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750th Anniversary at Westminster Abbey

This week marks the 750th anniversary of the last translation of the relics of Edward the Confessor at Westminster Abbey, in 1269, to the new shrine created at the direction of Henry III.

The Confessor’s shrine at Westminster Abbey

The new shrine was the centrepiece of the scheme for the elaboration and beautification of the abbey church in which King Henry had invested for more than twenty-five years.

Henry III, as depicted by Matthew Paris

The ceremony, conducted on the liturgical feast of the translation, 13 October, drew only modest attention in contemporary annals, although the compiler of the Flores historiarum reported the immediate cure of two supplicants at the shrine, Benedict, a clerk of Winchester, and John, an Irish layman, suffering from diabolical possession.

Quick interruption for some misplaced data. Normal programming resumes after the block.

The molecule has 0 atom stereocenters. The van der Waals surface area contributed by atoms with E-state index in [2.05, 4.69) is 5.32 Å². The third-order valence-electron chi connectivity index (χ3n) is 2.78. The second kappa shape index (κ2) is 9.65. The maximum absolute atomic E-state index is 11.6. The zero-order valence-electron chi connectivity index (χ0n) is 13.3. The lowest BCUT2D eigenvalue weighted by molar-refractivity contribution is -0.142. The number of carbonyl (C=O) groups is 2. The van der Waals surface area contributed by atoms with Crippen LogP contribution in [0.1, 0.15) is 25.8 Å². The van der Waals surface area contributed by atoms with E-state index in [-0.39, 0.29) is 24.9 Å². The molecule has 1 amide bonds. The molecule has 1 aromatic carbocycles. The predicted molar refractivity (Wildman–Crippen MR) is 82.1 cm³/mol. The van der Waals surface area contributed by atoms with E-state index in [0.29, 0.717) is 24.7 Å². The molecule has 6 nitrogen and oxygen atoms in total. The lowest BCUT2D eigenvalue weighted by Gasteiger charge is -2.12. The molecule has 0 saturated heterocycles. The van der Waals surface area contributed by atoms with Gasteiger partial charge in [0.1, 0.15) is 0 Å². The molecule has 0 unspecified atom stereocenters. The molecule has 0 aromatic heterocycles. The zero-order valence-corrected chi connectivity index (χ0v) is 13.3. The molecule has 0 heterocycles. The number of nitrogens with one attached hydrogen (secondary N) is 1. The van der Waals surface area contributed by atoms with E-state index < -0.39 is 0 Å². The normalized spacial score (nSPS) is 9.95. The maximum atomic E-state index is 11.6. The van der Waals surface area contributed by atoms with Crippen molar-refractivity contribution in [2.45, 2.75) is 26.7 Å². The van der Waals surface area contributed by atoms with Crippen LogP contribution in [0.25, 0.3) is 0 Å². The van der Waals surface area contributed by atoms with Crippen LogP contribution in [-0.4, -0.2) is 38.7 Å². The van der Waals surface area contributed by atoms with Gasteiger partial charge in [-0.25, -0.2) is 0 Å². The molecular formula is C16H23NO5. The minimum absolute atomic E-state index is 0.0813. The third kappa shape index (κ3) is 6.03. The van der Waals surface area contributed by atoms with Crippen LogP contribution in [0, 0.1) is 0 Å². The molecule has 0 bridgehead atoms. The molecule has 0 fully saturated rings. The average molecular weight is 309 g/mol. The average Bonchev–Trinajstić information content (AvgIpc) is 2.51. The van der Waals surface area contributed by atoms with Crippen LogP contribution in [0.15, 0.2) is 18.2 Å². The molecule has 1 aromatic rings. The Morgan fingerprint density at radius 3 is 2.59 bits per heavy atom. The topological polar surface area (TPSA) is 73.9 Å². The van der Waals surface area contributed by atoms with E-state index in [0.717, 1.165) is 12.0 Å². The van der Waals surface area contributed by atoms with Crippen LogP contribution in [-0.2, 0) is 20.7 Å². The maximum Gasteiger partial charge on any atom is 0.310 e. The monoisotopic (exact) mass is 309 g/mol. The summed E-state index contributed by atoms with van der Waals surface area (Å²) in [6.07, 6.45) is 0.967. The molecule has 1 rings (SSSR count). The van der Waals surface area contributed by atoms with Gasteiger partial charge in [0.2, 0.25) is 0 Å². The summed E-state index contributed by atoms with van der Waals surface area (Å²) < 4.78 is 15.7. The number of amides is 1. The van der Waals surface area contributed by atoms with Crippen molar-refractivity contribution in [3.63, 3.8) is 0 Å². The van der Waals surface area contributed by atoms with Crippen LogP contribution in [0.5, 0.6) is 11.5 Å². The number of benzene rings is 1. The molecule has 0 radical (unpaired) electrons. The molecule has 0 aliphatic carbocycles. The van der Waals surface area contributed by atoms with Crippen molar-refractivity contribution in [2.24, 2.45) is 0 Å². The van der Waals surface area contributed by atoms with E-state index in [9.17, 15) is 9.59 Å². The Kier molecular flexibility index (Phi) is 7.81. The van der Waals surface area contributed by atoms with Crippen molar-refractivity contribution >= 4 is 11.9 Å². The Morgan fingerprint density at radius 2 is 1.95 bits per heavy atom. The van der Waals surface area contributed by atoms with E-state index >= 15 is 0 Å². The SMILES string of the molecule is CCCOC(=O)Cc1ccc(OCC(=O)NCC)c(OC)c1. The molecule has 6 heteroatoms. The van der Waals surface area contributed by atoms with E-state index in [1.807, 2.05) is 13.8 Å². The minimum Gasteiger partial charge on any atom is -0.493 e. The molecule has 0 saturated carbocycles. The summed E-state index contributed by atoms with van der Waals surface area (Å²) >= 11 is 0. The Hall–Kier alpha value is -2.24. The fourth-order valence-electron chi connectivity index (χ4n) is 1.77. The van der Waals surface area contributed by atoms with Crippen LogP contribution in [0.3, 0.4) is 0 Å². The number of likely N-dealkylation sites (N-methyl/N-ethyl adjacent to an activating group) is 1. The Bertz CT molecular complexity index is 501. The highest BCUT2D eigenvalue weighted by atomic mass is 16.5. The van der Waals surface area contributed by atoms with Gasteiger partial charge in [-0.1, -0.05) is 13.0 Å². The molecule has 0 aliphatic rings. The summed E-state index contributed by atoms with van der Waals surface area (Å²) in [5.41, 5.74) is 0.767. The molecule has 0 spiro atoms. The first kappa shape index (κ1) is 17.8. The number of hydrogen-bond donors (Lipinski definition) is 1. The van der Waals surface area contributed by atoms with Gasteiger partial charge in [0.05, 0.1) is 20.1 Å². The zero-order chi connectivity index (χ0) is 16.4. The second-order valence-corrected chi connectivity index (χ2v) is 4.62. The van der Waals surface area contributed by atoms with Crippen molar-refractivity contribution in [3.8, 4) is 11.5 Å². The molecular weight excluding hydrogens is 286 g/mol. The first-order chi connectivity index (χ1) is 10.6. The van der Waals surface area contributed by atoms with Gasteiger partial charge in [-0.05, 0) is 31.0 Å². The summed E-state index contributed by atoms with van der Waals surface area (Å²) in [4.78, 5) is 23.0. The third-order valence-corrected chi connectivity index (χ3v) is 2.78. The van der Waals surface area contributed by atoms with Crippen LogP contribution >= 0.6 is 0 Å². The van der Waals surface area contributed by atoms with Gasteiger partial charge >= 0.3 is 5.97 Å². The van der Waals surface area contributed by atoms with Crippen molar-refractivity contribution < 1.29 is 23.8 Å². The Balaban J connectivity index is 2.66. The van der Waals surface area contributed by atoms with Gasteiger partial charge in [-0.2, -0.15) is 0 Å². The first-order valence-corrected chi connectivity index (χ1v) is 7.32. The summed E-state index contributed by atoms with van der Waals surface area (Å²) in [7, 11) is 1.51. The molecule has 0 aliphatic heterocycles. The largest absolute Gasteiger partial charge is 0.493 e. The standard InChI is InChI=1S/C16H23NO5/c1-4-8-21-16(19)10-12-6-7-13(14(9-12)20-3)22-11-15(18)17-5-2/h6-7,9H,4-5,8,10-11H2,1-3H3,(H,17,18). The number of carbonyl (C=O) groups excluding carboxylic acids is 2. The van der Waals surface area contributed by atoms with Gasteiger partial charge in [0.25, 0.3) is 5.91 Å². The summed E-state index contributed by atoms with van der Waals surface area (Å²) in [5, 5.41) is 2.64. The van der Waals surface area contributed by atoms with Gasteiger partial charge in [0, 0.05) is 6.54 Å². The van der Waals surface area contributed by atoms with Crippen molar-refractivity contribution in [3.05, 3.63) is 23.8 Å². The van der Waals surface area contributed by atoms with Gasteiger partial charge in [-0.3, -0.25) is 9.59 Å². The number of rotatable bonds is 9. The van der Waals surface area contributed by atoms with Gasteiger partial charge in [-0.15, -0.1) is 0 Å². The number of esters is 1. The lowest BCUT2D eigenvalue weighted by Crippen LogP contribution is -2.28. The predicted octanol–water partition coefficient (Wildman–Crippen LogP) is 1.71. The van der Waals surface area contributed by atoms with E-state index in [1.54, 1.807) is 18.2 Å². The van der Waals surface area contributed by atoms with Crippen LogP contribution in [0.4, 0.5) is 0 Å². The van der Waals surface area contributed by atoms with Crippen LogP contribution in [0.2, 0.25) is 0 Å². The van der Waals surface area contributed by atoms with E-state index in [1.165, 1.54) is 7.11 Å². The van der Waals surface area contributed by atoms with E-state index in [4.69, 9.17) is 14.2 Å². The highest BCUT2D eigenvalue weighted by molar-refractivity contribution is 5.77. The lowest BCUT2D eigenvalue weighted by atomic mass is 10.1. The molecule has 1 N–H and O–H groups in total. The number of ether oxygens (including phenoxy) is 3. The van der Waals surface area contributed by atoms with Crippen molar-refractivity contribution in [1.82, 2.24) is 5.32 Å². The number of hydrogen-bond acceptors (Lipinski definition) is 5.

On 15 October 2019, the Dean & Chapter of Westminster led a commemorative service in the presence of Her Majesty the Queen.

Artefacts of the Abbey’s medieval history, an early witness to the Confessor’s foundation charter, and the magnificent illuminated Missal of the fourteenth-century abbot, Nicholas Litlyngton (1362-1386) were processed through the nave to the chancel steps for display at the High Altar. The Queen presented roses to be placed before the shrine of St Edward.

The Litlyngton Missal

Timed to coincide with the 750th anniversary a new history of Westminster Abbey, Westminster Abbey: A Church in HIstory, has been published by Yale University Press in association with the Paul Mellon Centre.

The book explores the origins of the monastic church, its early post-Conquest history, its Plantagenet preeminence and its successive reinventions, before the Reformation as the lynchpin of a network of Tudor chantries, subsequently its brief term as a post-Reformation cathedral, reaching right up to its contemporary role as a church for the nation and the Commonwealth. James Clark, in Exeter’s Department of History, has co-authored the chapters on the high and later Middle Ages with Paul Binski (Cambridge). The book is edited by Sir David Cannadine.

James Clark


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